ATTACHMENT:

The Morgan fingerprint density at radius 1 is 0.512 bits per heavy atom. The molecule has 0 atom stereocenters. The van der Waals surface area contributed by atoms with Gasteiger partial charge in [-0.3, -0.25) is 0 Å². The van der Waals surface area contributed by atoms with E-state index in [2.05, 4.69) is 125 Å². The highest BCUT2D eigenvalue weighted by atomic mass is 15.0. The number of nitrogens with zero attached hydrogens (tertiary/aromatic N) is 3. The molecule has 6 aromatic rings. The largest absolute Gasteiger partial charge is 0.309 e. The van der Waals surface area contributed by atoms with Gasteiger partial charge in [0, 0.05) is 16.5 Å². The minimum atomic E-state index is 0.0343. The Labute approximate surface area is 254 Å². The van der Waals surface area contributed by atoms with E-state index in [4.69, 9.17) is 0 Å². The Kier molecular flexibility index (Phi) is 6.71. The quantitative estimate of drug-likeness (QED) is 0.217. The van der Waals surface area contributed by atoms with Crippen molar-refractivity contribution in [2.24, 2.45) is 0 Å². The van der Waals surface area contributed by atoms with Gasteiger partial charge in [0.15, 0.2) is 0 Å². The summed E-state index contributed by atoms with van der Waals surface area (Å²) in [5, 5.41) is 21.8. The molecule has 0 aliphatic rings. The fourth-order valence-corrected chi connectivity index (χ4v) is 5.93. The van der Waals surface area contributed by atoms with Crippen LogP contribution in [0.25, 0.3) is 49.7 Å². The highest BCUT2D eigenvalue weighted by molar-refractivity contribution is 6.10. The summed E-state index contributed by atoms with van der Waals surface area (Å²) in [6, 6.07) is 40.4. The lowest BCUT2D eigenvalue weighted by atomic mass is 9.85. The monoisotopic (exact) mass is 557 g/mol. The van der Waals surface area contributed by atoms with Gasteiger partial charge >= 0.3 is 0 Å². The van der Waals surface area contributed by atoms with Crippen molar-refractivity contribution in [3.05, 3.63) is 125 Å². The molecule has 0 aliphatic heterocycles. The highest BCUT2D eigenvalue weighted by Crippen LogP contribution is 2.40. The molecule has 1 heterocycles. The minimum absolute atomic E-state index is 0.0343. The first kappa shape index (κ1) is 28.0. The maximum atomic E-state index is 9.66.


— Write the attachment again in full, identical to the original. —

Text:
The Morgan fingerprint density at radius 1 is 0.512 bits per heavy atom. The molecule has 0 atom stereocenters. The van der Waals surface area contributed by atoms with Gasteiger partial charge in [-0.3, -0.25) is 0 Å². The van der Waals surface area contributed by atoms with E-state index in [2.05, 4.69) is 125 Å². The highest BCUT2D eigenvalue weighted by atomic mass is 15.0. The number of nitrogens with zero attached hydrogens (tertiary/aromatic N) is 3. The molecule has 6 aromatic rings. The largest absolute Gasteiger partial charge is 0.309 e. The van der Waals surface area contributed by atoms with Gasteiger partial charge in [0, 0.05) is 16.5 Å². The minimum atomic E-state index is 0.0343. The Labute approximate surface area is 254 Å². The van der Waals surface area contributed by atoms with E-state index in [4.69, 9.17) is 0 Å². The Kier molecular flexibility index (Phi) is 6.71. The quantitative estimate of drug-likeness (QED) is 0.217. The van der Waals surface area contributed by atoms with Crippen molar-refractivity contribution in [2.24, 2.45) is 0 Å². The van der Waals surface area contributed by atoms with Gasteiger partial charge in [0.15, 0.2) is 0 Å². The summed E-state index contributed by atoms with van der Waals surface area (Å²) in [5, 5.41) is 21.8. The molecule has 0 aliphatic rings. The fourth-order valence-corrected chi connectivity index (χ4v) is 5.93. The van der Waals surface area contributed by atoms with Crippen LogP contribution in [0.25, 0.3) is 49.7 Å². The highest BCUT2D eigenvalue weighted by molar-refractivity contribution is 6.10. The summed E-state index contributed by atoms with van der Waals surface area (Å²) in [6, 6.07) is 40.4. The lowest BCUT2D eigenvalue weighted by atomic mass is 9.85. The monoisotopic (exact) mass is 557 g/mol. The van der Waals surface area contributed by atoms with Gasteiger partial charge >= 0.3 is 0 Å². The van der Waals surface area contributed by atoms with Crippen molar-refractivity contribution in [3.05, 3.63) is 125 Å². The molecule has 0 aliphatic heterocycles. The highest BCUT2D eigenvalue weighted by Crippen LogP contribution is 2.40. The molecule has 1 heterocycles. The minimum absolute atomic E-state index is 0.0343. The first kappa shape index (κ1) is 28.0. The maximum atomic E-state index is 9.66.